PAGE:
Vacation Days Around the World: Not What You Think
While employees often say they want more vacation days and Americans may feel envious hearing about longer vacations in other countries, the reality is a lot of workers don’t take advantage of the vacation time they do have.
Research suggests if employees can’t fully let themselves unwind during work time off, more vacation days will do little to improve their work-life balance.
In a study called “2013 Vacation Deprivation,” Expedia interviewed 8,535 people across 24 countries. Their findings suggest that Europeans feel the most vacation-deprived, even though they take the longest vacations.
This is especially true for the French who take the longest paid vacation of 30 days, yet 90 percent say they feel vacation deprived, which is well above the 62 percent global average.
The French, similar to workers in some other vacation-rich countries, feel deprived because despite generous vacation leaves, they are still wired with work either “constantly, regularly, or sometimes” by checking work emails and voice messages.
In Asian countries, the work pressure plays out in different ways. Although they have some of the shortest annual leaves, employees only take a portion of their entitlements because they feel peer pressured to return to work early.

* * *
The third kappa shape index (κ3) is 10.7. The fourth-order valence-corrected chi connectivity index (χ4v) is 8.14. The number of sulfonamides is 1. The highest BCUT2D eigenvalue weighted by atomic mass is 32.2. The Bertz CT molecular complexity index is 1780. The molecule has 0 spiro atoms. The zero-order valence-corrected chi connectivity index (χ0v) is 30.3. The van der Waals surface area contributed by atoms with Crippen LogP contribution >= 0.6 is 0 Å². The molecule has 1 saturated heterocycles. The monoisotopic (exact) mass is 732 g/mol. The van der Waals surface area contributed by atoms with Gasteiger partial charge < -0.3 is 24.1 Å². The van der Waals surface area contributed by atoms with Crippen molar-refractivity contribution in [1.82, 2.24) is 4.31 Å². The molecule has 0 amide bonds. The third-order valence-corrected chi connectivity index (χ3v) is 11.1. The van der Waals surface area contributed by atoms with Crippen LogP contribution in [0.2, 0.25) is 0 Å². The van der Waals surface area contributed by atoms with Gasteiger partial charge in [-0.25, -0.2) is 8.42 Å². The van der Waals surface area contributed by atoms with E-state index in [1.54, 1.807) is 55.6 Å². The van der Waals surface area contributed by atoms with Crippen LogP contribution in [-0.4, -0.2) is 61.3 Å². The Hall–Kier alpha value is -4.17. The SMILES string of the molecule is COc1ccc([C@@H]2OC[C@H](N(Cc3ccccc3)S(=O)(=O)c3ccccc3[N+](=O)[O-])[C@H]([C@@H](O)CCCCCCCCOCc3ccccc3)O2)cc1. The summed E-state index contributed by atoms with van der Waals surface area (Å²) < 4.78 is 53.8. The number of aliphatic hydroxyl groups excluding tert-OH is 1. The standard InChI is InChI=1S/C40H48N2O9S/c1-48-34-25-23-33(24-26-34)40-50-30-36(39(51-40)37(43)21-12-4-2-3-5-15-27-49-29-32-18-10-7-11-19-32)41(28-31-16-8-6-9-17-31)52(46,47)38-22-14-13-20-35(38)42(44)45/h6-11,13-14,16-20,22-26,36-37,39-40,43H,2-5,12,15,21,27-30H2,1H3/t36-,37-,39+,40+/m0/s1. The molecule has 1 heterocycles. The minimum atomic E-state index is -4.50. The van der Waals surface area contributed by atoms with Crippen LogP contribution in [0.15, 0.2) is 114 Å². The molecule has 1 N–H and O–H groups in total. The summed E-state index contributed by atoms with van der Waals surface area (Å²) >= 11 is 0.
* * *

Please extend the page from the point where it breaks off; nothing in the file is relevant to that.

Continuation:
This trend is influenced by a work culture that treats work not just as a job, but as a large part of people’s lives—if not the sum of their lives.
These societies also treat vacation as a luxury rather than a right. According to the Expedia study, this also applies to Americans.
In Northern Europe, for example, Norway, Denmark and Sweden, their employees report being most satisfied with their generous vacation endowments. These countries also have some of the most stable economies.
The majority of full-time workers in the United States get 14 days of paid leave, but similar to workers in Asia, most only take 10. According to the poll, 35 percent say they’ve either cancelled or postponed their vacations due to work.
Economic expert of the Center for Economic and Policy Research (CEPR), John Schmitt, explained to CNBC that many feel they don’t have enough job security to risk being out for a period even if they are entitled to them.
On a CNN article from July 19, 2011, titled “Which countries have the most vacation days?” a reader commented about the work environment in America:
“Management loads them up with so much work that they either don’t take all their vacations or they work 60 plus hours the week before and after their vacations. Not completing what the management assign them means losing their jobs to the Chinese or Indians.”
Another reader commented: “Our lack of vacation is one of the sad things in this country. I see people who wait until they retire to do what a European gets to do every summer. I see people at work who are 8 months pregnant, who have just had a child, who lost a loved one just a week ago, who had heart surgery recently, and these were the ‘lucky’ 50 percent professional who have salaries, benefits and vacation time. This would all be unthinkable in Europe.”
Schmitt also told CNBC that “I think what that means is people get nervous about both asking for time off and taking time off.”
(*Worker on beach image via Shutterstock)